Thursday, December 24, 2009

Final Post on Artificial Birth Control

This will be my final response to Steven on this issue as a main post. I don't want to devote any more of my main blog space to the issue. Any more interactions will have to take place in one of our comboxes.

Steven replies to my contention that the end of sex is union with one's spouse and childbirth:

(i) It is not entirely clear to me that primary end of sex is union with your spouse and a child. I would ask Brennon to show this from scripture; if he can do that, then we can start talking, but until he does so, I see no reason to accept his claim.

I think it's pretty self evident the natural end of sex is childbirth. This will happen if sex is properly performed, or if it is improperly performed in an adulterous relationship sans contraception.

In terms of scriptural support, there is a lot promoting the abundance of children and absolutely none condoning the limiting of children. In Genesis 1:28; 9:1,7; 35:11 we can see that from the very beginning children are the point of the marriage relationship.

In Genesis 38:8-10, the only explicit act of contraception is performed and the man is killed. Now, this passage is iffy in its use against contraception, and I somewhat hesitate to bring it up. I tend to lean against using it, as it is not clear. However, in support for using it, the punishment found in the law for one not giving his brother's wife an offspring is humiliation, not death (Deuteronomy 25:7-10). So, Onan should have been humiliated, not killed. Is it because of his act of contraception along with the explicit disobedience of God that Onan is killed? Almost all exegetes prior to the 1930'a thought so (Clement of Alexandria, Augustine, Calvin, Wesley, etc). Not all today are so sure.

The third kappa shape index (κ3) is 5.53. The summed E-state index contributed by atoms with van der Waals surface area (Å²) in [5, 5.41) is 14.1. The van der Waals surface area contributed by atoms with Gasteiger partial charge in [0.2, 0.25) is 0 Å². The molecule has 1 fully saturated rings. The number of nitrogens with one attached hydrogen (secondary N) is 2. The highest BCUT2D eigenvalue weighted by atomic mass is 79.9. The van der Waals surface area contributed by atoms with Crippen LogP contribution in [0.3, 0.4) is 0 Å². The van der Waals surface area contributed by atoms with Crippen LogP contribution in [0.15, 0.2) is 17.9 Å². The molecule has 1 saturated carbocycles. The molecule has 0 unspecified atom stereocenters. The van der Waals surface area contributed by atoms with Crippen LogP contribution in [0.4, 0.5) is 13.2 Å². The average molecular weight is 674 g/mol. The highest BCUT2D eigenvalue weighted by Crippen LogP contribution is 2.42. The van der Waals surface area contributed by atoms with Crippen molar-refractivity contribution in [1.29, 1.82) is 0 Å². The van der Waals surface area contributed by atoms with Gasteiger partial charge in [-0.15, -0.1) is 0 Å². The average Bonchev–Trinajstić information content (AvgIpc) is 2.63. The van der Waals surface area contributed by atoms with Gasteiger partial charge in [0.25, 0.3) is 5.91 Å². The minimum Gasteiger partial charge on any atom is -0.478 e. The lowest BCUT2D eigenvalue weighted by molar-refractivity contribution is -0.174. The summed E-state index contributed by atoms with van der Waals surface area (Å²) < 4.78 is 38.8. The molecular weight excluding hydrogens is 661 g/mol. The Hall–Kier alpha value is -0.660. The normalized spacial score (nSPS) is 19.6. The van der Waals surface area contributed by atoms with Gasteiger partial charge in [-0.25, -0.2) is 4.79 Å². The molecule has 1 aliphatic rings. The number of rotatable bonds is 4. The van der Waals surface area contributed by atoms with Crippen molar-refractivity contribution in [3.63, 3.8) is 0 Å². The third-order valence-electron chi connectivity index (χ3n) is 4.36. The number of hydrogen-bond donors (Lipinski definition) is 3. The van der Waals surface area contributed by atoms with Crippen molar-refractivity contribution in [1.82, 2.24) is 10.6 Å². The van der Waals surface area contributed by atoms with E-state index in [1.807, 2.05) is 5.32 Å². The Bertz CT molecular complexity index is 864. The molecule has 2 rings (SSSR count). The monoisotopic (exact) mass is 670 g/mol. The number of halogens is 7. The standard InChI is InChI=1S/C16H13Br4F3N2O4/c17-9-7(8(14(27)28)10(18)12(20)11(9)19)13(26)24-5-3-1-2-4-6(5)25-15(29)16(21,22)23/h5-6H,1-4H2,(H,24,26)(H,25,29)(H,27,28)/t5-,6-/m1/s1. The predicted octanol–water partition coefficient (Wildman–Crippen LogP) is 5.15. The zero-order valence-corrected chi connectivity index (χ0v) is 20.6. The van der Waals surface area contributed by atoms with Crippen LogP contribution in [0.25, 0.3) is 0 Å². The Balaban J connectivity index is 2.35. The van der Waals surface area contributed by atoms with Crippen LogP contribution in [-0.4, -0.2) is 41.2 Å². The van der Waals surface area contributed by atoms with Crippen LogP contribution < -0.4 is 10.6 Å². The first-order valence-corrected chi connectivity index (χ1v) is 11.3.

Hosea 9:11 says that the lack of conception is a curse from God, meaning, in my opinion, that those who would avoid conception are placing themselves under that curse.

Psalm 127:3-5, as I have stated, says that an abundance of children is a blessing from God. I think determining for God how many blessings we allow Him to give is sinful.

I also think God's condemnation of homosexuality in scripture is another implicit sign in scripture that it is unnatural to waste the sexual act without the possibility of children. Why would God prohibit the joining of people of the same sex? It is unnatural! Why is it unnatural? One obvious reason is the inability for the couple to procreate.